DRC: ICGLR Countries Condemn M23 Rebel Takeover Of Goma City

2483 Views Kampala, Uganda

In short
The ministers also want the African Union Peace and Security Council (AUPSC) to mandate the neutral international force and seek the support of the UN Security Council to deploy the force and provide financial, technical and logistical support

A meeting of foreign affairs ministers under the International Conference on the Great Lakes Region (ICGLR) has condemned the M23 rebel movement for violation of cessation of hostilities by capturing the city of Goma in eastern Democratic Republic of Congo (DRC).
 
The condemnation is contained in a four-page communiqué issued after a hastily organized 5th ICGLR Extra-Ordinary Regional Inter-Ministerial Committee Meeting on the security situation in eastern DRC, following the M23 capture of Goma in North Kivu.
 
The communiqué says the Tutsi-dominated M23 rebels’ takeover of Goma on Tuesday disregarded the ceasefire brokered by President Yoweri Museveni, the current chairperson of ICGLR.
 
The meeting called upon all parties involved in hostilities in eastern DRC to immediately stop and allow the ICGLR to intervene in finding durable solutions through political and diplomatic processes.
 
The ICGLR foreign affairs meeting took place as the DRC president Joseph Kabila and his Rwandan counterpart Paul Kagame jetted into Uganda for a crisis meeting over the conflict in eastern DRC. The outcome of their meeting has not been made public yet.
 
Mid this year, President Museveni, brokered a cessation of hostilities deal in which the M23 rebels were not supposed to capture any more territories in addition to bases they had occupied already on the border with Uganda and Rwanda.
 
The meeting attracted foreign affairs ministers from nine ICGLR members. Angola and the Central African Republic never signed the communiqué.
 
A meeting of ICGLR defense ministers in Kampala mid this year also agreed to create a neutral international force to be stationed in eastern DRC to quell down the situation. The meeting refused for Uganda, Rwanda and Burundi to be part of the neutral force.
 
The neutral force was supposed to have been created in three months, a time period that has since elapsed.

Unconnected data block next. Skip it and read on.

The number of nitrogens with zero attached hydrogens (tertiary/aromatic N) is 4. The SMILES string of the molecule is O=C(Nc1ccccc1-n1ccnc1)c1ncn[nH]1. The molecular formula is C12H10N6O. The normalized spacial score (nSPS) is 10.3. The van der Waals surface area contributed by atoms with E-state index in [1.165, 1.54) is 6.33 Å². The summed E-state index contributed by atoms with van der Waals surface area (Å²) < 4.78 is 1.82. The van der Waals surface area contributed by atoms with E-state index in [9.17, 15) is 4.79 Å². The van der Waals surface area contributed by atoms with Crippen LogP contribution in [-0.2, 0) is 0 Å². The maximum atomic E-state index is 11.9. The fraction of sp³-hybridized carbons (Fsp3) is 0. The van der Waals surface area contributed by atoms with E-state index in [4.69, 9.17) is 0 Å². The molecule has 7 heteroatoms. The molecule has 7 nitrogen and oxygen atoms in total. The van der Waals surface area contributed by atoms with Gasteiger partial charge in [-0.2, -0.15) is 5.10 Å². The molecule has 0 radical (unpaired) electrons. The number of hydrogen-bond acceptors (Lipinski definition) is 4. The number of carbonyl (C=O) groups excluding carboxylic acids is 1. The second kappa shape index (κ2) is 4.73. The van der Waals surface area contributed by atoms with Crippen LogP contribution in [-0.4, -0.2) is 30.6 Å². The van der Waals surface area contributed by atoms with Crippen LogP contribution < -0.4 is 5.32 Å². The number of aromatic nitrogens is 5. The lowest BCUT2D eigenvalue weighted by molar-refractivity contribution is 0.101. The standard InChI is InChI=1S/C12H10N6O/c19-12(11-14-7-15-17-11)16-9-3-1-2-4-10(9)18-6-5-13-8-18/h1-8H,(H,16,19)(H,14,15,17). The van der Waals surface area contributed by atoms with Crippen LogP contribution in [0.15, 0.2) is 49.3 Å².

The meeting commended the different defense mechanisms and concepts that have been created towards creation and deployment of the neutral international force.
 
The minister appealed to the international community to mobilize resources and provide diplomatic and humanitarian support to the ICGLR regional initiative on the crisis in eastern DRC.
 
They, however, said the Committee of Ministers of Defense need to clarify on the role of the international observers in eastern DRC before it is presented to the ICGLR Heads of States and Government Summit.
 
The meeting also urged the ICGLR member states and other African countries to contribute troops as soon as possible. Tanzania has already offered to contribute troops to the neutral international force.
 
The ministers also want the African Union Peace and Security Council (AUPSC) to mandate the neutral international force and seek the support of the UN Security Council to deploy the force and provide financial, technical and logistical support
 
The meeting recommended that the 5th ICGLR Extraordinary Summit of the Heads of State be convened at the earliest possible time to evaluate developments in eastern DRC and take appropriate action.
 
On the role of Uganda as Chair of the ICGLR, the communiqué says the meeting commended President Museveni’s role in spearheading the ICGLR Peace Initiative on the security situation in eastern DRC and reiterated their trust and confidence in the chairmanship of Uganda.
 
Speaking to URN, State Minister for International Affairs, Henry Okello Oryem, who signed the communiqué on behalf of Uganda, said at times the meeting was quite tense. He attributed that to the volatile situation in eastern DRC.

 

About the author

David Rupiny
In his own words, David Rupiny says, "I am literally a self-trained journalist with over 12 years of experience. Add the formative, student days then I can trace my journalism roots to 1988 when as a fresher in Ordinary Level I used to report for The Giraffe News at St Aloysius College Nyapea in northern Uganda.


In addition to URN for which I have worked for five years now, I have had stints at Radio Paidha, Radio Pacis, Nile FM and KFM. I have also contributed stories for The Crusader, The New Vision and The Monitor. I have also been a contributor for international news organisations like the BBC and Institute for War and Peace Reporting. I am also a local stringer for Radio Netherlands Worldwide.


I am also a media entrepreneur. I founded The West Niler newspaper and now runs Rainbow Media Corporation (Rainbow Radio 88.2 FM in Nebbi). My areas of interest are conflict and peacebuilding, business, climate change, health and children and young people, among others."